Jamison's "Double Exposure" was inspired by the score by Robert Ruggieri. Two men, Matthew Rushing and Glenn A. Simms, represent dual sides of one person, a concept that is further realized by the video backdrop. A trio of women, reminiscent of the Three Graces of Greek mythology, enhance the concept of personalities struggling within an individual. Jamison cleverly mixes frou-frou technology with startlingly technical lines; everything from Balanchine's "Apollo" to Nijinsky's "L'Apres-Midi D'un Faun" is referenced here, like when your mother put chopped spinach in your hamburger and you didn't even notice.

These dances were followed by intermission, during which I rubbed up against more rich people than I had since my undergraduate days at Hamilton College. A glass of champagne was $7, and I had brief visions of sipping with David Bowie (Iman was the other Honorary Chair). I had enough money if I used subway tokens, but somehow I doubted the bartender would accept them. Suddenly, I was back in my seat for "Revelations."

I first saw "Revelations" crouched in front of a black and white TV set in the late '70s. I was 9 years old, and, as a fledgling dance student who knew exactly how difficult it all was, sincerely doubted that these people were real. Of course, I also misheard the section entitled "Sinner Man" as "Cinnamon," and wondered what all the suffering was about, being a great fan of cinnamon myself. Did they prefer nutmeg? One could only wonder.

Tonight's "Revelations" was even more gorgeous and inspiring than expected. The company sincerely embodied the emotional text of the traditional gospel score, showing us that celebration and discipline, joy and remembrance can only truly exist together. Simultaneously, they expertly and seemingly effortlessly tacked the physical demands of the dance, making the challenging movement seem to be the obvious, organic extension of the sentiment. Yes, they face the audience shamelessly. Yes, they are often in the center, center, center of the stage. Yes, they use their considerable technical prowess without reservation. The results are wonderful.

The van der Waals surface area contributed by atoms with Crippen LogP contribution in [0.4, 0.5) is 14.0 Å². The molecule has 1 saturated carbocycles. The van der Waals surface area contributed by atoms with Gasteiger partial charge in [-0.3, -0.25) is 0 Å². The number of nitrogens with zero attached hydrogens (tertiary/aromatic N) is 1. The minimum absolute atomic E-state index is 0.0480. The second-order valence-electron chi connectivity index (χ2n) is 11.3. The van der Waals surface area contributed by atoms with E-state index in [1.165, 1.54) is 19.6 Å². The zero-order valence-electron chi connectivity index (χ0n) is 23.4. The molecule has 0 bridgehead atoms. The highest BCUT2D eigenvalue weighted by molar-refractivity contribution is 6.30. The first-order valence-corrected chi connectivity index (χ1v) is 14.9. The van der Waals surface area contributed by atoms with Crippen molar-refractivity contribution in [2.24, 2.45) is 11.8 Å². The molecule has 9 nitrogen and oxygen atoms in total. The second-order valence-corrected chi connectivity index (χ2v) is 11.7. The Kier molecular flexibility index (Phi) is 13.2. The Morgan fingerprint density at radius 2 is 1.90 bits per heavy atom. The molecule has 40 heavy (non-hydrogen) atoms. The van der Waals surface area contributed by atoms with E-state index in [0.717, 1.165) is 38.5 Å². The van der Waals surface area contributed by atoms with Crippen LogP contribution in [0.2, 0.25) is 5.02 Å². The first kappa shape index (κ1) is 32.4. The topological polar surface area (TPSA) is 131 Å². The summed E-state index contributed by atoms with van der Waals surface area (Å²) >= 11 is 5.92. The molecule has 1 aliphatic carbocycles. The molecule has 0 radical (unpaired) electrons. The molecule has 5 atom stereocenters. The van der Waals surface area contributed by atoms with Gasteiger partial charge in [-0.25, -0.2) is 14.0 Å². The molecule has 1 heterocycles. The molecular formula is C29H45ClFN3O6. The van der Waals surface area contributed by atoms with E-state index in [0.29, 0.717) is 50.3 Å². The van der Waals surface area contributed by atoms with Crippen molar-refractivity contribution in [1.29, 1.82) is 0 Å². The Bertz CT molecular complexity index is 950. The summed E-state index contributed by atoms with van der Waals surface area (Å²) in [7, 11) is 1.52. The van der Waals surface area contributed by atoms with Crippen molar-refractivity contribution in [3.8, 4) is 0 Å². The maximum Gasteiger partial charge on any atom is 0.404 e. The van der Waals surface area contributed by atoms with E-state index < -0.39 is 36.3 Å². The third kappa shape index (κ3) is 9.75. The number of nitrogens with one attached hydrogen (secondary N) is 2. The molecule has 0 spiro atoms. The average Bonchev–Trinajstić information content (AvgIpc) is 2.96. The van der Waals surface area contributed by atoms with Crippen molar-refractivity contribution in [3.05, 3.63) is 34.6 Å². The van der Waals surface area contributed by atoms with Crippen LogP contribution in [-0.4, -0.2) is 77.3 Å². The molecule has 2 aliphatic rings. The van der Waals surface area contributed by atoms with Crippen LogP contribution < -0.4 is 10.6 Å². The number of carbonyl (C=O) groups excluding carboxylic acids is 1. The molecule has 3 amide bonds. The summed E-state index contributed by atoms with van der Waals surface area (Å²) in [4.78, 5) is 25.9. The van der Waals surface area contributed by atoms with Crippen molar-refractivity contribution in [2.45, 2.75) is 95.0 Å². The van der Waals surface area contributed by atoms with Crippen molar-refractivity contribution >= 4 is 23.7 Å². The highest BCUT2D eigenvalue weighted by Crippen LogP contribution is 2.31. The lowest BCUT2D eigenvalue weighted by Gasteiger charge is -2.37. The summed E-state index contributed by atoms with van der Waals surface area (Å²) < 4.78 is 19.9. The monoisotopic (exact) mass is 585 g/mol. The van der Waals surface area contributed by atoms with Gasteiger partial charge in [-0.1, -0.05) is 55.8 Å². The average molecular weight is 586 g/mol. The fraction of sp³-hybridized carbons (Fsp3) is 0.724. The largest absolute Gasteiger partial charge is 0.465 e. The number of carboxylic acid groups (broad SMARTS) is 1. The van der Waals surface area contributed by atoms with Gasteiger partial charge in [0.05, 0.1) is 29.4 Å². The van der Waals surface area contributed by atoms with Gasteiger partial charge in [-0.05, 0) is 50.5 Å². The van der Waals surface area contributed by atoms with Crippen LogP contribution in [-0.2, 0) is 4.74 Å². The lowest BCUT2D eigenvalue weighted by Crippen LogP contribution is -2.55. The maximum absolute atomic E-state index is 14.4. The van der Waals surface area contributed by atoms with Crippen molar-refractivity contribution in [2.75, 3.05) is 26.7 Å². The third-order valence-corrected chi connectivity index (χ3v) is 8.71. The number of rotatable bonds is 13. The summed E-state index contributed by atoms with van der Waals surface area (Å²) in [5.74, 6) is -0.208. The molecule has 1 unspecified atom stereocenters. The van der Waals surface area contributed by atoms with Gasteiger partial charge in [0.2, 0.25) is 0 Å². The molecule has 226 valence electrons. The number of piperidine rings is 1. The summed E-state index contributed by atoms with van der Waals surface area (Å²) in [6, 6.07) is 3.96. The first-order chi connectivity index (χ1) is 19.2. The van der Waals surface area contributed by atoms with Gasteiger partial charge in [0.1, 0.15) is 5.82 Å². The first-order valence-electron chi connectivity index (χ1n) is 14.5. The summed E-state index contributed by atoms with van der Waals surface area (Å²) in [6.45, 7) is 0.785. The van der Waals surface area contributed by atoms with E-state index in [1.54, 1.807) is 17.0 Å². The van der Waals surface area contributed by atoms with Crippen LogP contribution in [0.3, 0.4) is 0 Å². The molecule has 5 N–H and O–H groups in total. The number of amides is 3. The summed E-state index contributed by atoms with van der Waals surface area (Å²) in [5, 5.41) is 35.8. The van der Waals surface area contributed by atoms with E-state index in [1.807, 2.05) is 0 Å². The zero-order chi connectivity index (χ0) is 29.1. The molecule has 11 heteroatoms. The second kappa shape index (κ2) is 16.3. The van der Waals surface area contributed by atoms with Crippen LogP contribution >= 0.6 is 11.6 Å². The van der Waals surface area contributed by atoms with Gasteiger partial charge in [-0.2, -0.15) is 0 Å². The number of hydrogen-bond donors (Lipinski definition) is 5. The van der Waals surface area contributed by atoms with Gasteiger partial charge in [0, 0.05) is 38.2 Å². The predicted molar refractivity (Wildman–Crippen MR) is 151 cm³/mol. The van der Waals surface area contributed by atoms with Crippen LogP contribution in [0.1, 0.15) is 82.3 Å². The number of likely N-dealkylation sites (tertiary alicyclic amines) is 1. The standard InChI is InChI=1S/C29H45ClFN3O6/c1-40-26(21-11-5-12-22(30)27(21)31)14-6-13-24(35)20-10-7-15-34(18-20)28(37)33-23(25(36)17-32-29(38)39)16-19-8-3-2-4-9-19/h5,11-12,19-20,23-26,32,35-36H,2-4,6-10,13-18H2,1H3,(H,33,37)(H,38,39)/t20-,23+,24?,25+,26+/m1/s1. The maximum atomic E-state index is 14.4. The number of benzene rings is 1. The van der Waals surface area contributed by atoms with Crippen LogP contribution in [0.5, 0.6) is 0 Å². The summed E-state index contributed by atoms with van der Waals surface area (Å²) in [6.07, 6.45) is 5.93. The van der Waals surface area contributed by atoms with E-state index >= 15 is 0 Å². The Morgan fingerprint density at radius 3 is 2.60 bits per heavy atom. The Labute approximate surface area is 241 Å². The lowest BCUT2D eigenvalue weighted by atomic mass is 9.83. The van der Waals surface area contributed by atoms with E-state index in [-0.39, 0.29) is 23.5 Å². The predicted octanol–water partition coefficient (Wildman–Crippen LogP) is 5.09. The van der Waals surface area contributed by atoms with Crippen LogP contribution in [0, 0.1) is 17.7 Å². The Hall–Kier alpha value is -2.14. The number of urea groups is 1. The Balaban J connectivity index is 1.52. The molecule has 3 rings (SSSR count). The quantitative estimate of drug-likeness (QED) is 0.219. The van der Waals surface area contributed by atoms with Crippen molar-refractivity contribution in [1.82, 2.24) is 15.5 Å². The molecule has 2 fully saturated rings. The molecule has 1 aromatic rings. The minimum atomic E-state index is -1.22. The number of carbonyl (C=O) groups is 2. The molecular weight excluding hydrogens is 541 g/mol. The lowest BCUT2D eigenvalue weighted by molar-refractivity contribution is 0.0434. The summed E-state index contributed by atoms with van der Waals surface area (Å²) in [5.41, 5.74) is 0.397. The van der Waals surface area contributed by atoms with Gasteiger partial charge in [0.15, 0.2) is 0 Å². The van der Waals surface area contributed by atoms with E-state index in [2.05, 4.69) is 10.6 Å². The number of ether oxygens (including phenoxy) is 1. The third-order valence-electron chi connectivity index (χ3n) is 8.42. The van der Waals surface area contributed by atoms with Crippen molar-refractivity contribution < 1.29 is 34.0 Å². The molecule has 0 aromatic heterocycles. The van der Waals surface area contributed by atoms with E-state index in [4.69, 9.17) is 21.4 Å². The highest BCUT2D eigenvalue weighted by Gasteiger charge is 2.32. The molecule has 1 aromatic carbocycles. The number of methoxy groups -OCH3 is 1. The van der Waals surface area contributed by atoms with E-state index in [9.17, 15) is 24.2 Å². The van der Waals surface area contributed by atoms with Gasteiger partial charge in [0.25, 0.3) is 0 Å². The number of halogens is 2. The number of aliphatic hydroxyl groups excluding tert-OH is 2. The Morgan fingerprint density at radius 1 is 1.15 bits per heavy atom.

When Martha Graham died, I was offended by the editorials that proclaimed that "Gee, she was just as important as Picasso or Stravinsky! Damnit, she was a real artist, that little lady! " I now have the same outrage over "Revelations." Like you, I was forced to read (or at least skim) "Julius Caesar," "Lord of the Flies," and "A Separate Peace." I needed to be able to recognize Michelangelo's David, Liberty Leading the People and that God-awful portrait of George Washington. I can affirm with conviction that Force x Distance = Those Iron Sinkers Scattered Over the Science Room Floor. Why then, do we not recognize Alvin Ailey's "Revelations"? Why can we not acknowledge one of the greatest modern dance pieces of all time? Why is it that an informed viewing of "Revelations" is not required for graduation from an American high school?

An early line from the score of Ailey's "Revelations" states that "There is trouble all over this world." Just as this line is sung, the dancers flip their palms, eerily lit, to the audience. Yes, regardless of race, there IS trouble all over this world. At the same time, a human hand is a human hand, available for all of us to grasp or leave behind. This is the enduring message of Ailey. This is his gift to us.